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An international team of astronomers, including Saugata Barat and Jean-Michel Désert of the University of Amsterdam, used the Hubble Space telescope to delve into the atmosphere of exoplanet V1298 Tau b, revealing the first ever transmission spectrum of a young planet. Their results were published in Nature Astronomy on 9 May.

In the last decade, the field of exoplanets has witnessed a remarkable growth, propelled by missions like Kepler and TESS. As a result, we now know of approximately 5500 exoplanets. Further, statistical analysis of this exoplanet population has unveiled a category of planets termed super-Earths and sub-Neptunes, falling in size between Earth and Neptune as the most common outcome of planet formation.

Youngest known exoplanet

These super-Earths and sub-Neptunes have become the focus of extensive investigation that aims to unravel their composition, internal structure and origins. Yet, crucial aspects of these planets’ earliest lives remain unknown: where they originate and how they evolve over time. In an effort to address these fundamental questions, a team of astronomers observed the atmosphere of a very young exoplanet, named V1298 Tau b, using the Hubble Space Telescope. V1298 Tau b is only 20-30 million years old. That makes it one of the youngest known exoplanets, and an ideal candidate for unravelling the secrets of planetary evolution.

Unusual atmosphere

In their paper that’s out now in Nature Astronomy, main researchers Jean-Michel Desert and his PhD student Saugata Barat (both from the University of Amsterdam) reveal the somewhat surprising results of the first transmission spectrum analysis of the atmosphere of such a young planet. Their findings reveal a clear and extended atmosphere spanning approximately 1000 kilometres, mostly composed of primordial hydrogen and helium, with traces of water vapor. This composition and structure is notably different from the types of atmospheres found in solar system bodies like that of Titan. Titan’s atmosphere only spans approximately 50 kilometres and is dominated by heavier elements such as carbon and oxygen. V1298 Tau b’s atmospheric composition is also significantly different from the planet’s more mature counterparts, by a factor of 100.


Moreover, leveraging water vapor absorption features, the authors determined the planet's heavy element abundance, finding it significantly lower ("metal-poor" in astronomical terms) compared to mature counterparts by a factor of 100. This study represents a critical comparison between the atmospheric spectrum of a young sub-Neptune/super-Earth and its mature counterparts, highlighting fundamental disparities in their nature, chemistry, and composition.


A hotter planet interior than anticipated

The results are interesting not only because of what it finds, but also because what it does not find. At the temperature of this planet, the atmosphere is expected to be rich in methane. However, the current study does not find methane. A potential explanation could be that the planet is has a very hot interior, which coupled with strong vertical mixing removes the methane from the observable upper atmosphere.  By comparing the observations with theoretical models, it allows the authors to derive a lower limit on the interior temperature (>300 Kelvin), which is found to be much hotter than the what theoretical is expectation for such a planeted for mature sub-Neptunes and super-Earths. V1298 Tau b is likely to becurrently undergoing a phase of thermal cooling and contraction.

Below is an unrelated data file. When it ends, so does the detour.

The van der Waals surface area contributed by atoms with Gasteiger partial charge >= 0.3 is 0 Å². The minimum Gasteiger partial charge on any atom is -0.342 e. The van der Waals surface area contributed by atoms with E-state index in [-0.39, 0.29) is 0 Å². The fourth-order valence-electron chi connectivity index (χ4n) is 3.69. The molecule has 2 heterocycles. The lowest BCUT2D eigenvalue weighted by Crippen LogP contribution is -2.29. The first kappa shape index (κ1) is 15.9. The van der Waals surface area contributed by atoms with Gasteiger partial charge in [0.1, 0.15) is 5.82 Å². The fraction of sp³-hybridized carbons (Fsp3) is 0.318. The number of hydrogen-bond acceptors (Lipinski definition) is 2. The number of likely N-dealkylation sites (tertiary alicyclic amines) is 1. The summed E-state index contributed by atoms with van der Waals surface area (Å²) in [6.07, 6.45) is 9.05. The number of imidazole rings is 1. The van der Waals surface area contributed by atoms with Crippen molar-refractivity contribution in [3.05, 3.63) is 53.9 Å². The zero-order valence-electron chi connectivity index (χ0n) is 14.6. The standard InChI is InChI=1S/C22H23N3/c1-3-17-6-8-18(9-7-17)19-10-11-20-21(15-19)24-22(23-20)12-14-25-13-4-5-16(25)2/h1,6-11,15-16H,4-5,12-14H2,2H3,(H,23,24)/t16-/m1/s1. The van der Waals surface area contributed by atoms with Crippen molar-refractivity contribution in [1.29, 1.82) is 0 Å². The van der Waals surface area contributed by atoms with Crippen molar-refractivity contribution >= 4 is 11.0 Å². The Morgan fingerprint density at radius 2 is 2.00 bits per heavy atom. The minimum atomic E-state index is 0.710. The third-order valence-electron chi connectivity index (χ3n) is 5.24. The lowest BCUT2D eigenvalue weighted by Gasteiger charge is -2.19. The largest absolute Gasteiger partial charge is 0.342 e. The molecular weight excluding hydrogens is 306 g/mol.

The planet’s mass points towards a progenitor of a super-earth

Past studies using the standard radial velocity technique had reported a Saturn-like mass for V1298 Tau b. This study proposed a rapid contraction to explain the mass and radius at such a young age.

The current study refined the planet's mass estimate using an innovative method: by directly analyzing the observed transmission spectrum, rather than using standard techniques like radial velocities. This result rules out previous mass estimates of this planet using radial velocities, and alleviates the requirement of rapid contraction phase, previously proposed.

The findings of this paper solidify V1298 Tau b's classification as a progenitor of sub-Neptunes/super-Earths. This approach opens avenues for characterizing the masses of young transiting exoplanets, overcoming challenges posed by host star activity.

Interpreting these findings as evidence of ongoing early evolution, the team anticipates V1298 Tau b's atmosphere to transform from an extended, puffy, metal-poor envelope to a thinner, heavier atmosphere akin to mature sub-Neptunes and super-Earths.

Next steps

Building upon this research, endeavours are underway to delve deeper into the atmospheres of young transiting planets. The authors have turned to the James Webb Space Telescope, offering enhanced wavelength coverage and precision compared to HST, to further unravel the mysteries of this unique young world.

Publication details

Saugata Barat, Jean-Michel Déesert et al, The metal-poor atmosphere of a potential sub-Neptune progenitor, in: Nature Astronomy, 9 May 2024. DOI: